Released: 1993 Took Place In: Spider-Man Unlimited 1-2, Amazing Spider-Man 378-380, Spectacular Spider-Man 201-203, Spider-Man 35-37, Web of Spider-Man 101-103 Written By: Tom DeFalco (Spider-Man Unlimited), David Michelinie (Amazing Spider-Man, Spider-Man), Terry Kavanagh (Web of Spider-Man, Spider-Man), J.M. DeMatteis (Spectacular Spider-Man, Spider-Man) Art By: Ron Lim (Spider-Man Unlimited), Mark Bagley (Amazing Spider-Man), Sal Buscema (Spectacular Spider-Man), Tom Lyle (Spider-Man), Alex Saviuk (Web of Spider-Man) Characters Involved: Spider-Man, Venom, Carnage, Black Cat, Cloak, Dagger, Firestar, Iron Fist, Deathlok, Captain America, Morbius, Nightwatch, Demogoblin, Doppelganger, Carrion, Shriek
The Fantastic Four are well-renowned for being the first family of Marvel Comics; it was the title that started the Marvel universe as we know it, and the first to show some major aspects of the Marvel U, such as Subteranea (home of the Mole Man and his Atlas/Timely-era monsters), Atlantis, the Negative Zone, Latveria, Wakanda, the blue area of the moon (where the Watcher lives), and Attilan (home of the Inhumans). The book has always gotten credit, especially from the Lee/Kirby era, for exploring new areas of the universe. But what it doesn’t often get credit for is the great villains it has introduced. Sure, everyone knows Dr. Doom, but there are a ton of great FF villains that don’t normally get their due. It was actually difficult to reduce the list to ten, but here are my votes for the ten greatest FF adversaries.
The X-Men have had a lot of members over the years. A LOT. Especially when you consider all of the spin-off teams, like the New Mutants, X-Factor, X-Force, and Excalibur. There have to be around 100, maybe more. But if you aren’t overly versed in X-Men history, how are you to know your Josephs from your Rogues? Your Skins from your Storms? Well, I’ll help you out a bit and give you the 25 best members of the X-Men and their ancillary teams.
There was a long period of time where the only super hero movies we had were the Christopher Reeve Superman films, which (as we discussed HERE), had their considerable ups and downs (mostly downs), and the Batman franchise(which we discussed HERE, HERE, and HERE), but this was before the excellent Christopher Nolan reboot, so it was also mostly bad.
Then the late 90’s hit and Marvel (with New Line Cinema) had a surprise hit on their hands with Blade, and all of a sudden it felt like there might be a chance we’d get some more. That’s when Fox dropped a bombshell and announced they were going to finally, FINALLY, release a live action X-Men film!
Fifteen years later, and the franchise has had its ups and downs (notice a trend?), but found its footing again with X-Men: First Class and Days of Future Past. Now, with X-Men: Apocalypse, Deadpool, and a third Wolverine film looming, the franchise appears to be in as good a shape as it has ever been.
So we covered the flawed, yet still pretty awesome, trilogy of Spider-Man films here, and while there was still plenty of room for stories to tell with the Tobey Maguire Spider-Man and the universe Sam Raimi crafted, Sony Pictures decided that Spider-Man 3 was to be the last installment in the series. They rebooted the franchise, and drafted director Marc Webb (kind of ironic) and cast Andrew Garfield as Spider-Man for the new series. The new franchise improved on the work the previous group did in a lot of ways, most notably casting and effects, and had some missteps of their own, which we will try to cover below.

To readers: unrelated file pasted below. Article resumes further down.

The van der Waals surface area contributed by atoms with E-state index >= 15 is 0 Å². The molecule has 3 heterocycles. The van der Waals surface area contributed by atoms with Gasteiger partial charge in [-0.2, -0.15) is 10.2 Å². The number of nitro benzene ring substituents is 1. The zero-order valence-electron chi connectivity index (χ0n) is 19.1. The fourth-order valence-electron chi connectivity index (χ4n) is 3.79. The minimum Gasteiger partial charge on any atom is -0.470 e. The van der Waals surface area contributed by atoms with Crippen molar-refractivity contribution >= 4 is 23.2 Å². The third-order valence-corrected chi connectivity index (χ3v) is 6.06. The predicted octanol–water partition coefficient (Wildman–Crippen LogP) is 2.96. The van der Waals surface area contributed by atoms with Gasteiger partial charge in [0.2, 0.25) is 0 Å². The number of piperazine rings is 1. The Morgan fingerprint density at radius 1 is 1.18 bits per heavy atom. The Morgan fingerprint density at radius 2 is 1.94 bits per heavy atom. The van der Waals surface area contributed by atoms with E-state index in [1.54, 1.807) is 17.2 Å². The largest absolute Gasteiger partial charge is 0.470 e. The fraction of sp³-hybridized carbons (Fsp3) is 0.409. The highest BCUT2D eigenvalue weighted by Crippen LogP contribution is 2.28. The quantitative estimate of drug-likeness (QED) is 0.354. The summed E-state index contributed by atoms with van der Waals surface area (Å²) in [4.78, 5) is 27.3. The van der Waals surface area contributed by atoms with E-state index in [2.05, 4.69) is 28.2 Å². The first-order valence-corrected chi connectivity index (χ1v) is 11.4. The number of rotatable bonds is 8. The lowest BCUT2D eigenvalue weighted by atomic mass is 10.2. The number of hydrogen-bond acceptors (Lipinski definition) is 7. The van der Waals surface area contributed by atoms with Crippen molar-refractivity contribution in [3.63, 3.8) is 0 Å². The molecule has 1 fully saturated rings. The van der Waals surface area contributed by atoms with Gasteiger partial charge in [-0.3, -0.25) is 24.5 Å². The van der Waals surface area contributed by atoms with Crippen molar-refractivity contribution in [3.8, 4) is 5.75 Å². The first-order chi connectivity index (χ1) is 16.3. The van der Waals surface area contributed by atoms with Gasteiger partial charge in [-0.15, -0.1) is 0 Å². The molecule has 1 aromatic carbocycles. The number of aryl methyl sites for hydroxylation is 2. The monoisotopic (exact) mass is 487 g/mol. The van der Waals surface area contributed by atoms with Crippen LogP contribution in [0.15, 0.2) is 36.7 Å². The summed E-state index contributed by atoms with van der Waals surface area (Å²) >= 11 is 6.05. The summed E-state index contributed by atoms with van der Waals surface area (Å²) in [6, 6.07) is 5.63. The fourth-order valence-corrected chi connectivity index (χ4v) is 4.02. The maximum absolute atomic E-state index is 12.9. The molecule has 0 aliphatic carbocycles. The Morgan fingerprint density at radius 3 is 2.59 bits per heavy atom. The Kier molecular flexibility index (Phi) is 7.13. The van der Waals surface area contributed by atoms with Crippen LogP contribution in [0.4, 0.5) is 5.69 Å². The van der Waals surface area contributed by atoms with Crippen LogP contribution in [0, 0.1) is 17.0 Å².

THE AMAZING SPIDER-MAN (2012)
Directed by: Marc Webb
Starring: Andrew Garfield (Peter Parker / Spider-man), Emma Stone (Gwen Stacy), Rhys Ifans (Dr. Curt Connors / The Lizard), Dennis Leary (Captain Stacy), Martin Sheen (Uncle Ben), Sally Field (Aunt May), and Chris Zylka (Flash Thompson)
Plot: Peter Parker is bit by a genetically modified spider gaining the proportionate strength and agility of a human spider. When his Uncle Ben is killed by a robber he could have stopped, he learns that ‘with great power must come great responsibility’. Now, as Spider-Man he must battle the monstrous Lizard to save the people of New York, and as Peter Parker explore his new relationship with Gwen Stacy while working with Dr. Curt Connors to learn more about the mysterious death of his parents and his father’s work they may have been killed for.
There have been a lot (A LOT) of ‘what the fuck??!?’ moments in comic book history, especially when it comes to the super heroes of Marvel and DC Comics. But there is one project that, from top to bottom, just makes you want to scream it from the rooftops. No, I’m not talking about Final Crisis, or One More Day, or even Zero Hour or Heroes Reborn.
I’m talking about Amalgam.
Yeah, we’re going there.
In the late 1990’s Marvel and DC were hurting. The speculator boom of the early part of the decade caused the industry to collapse on itself, and both companies were scrambling for direction and for ways to bring their lapsed readers back, not to mention brining new readers in. They resorted to some really bad crossovers, notably Marvel VS DC, which saw fights like Flash vs Quicksilver, Green Lantern vs Silver Surfer, Lobo vs Wolverine (sort of), Batman vs Captain America, and others. To say it sucked is an insult to all things that suck.
But they weren’t done.
On the heels of that they unleashed the Amalgam universe, which was presented by both companies (neither of you get a pass!) and featured combinations of their characters, so you had Batman and Wolverine combined to make the ridiculous “Dark Claw”, and other nonsense.
I’m the best there is at what I do, and what I do is suck!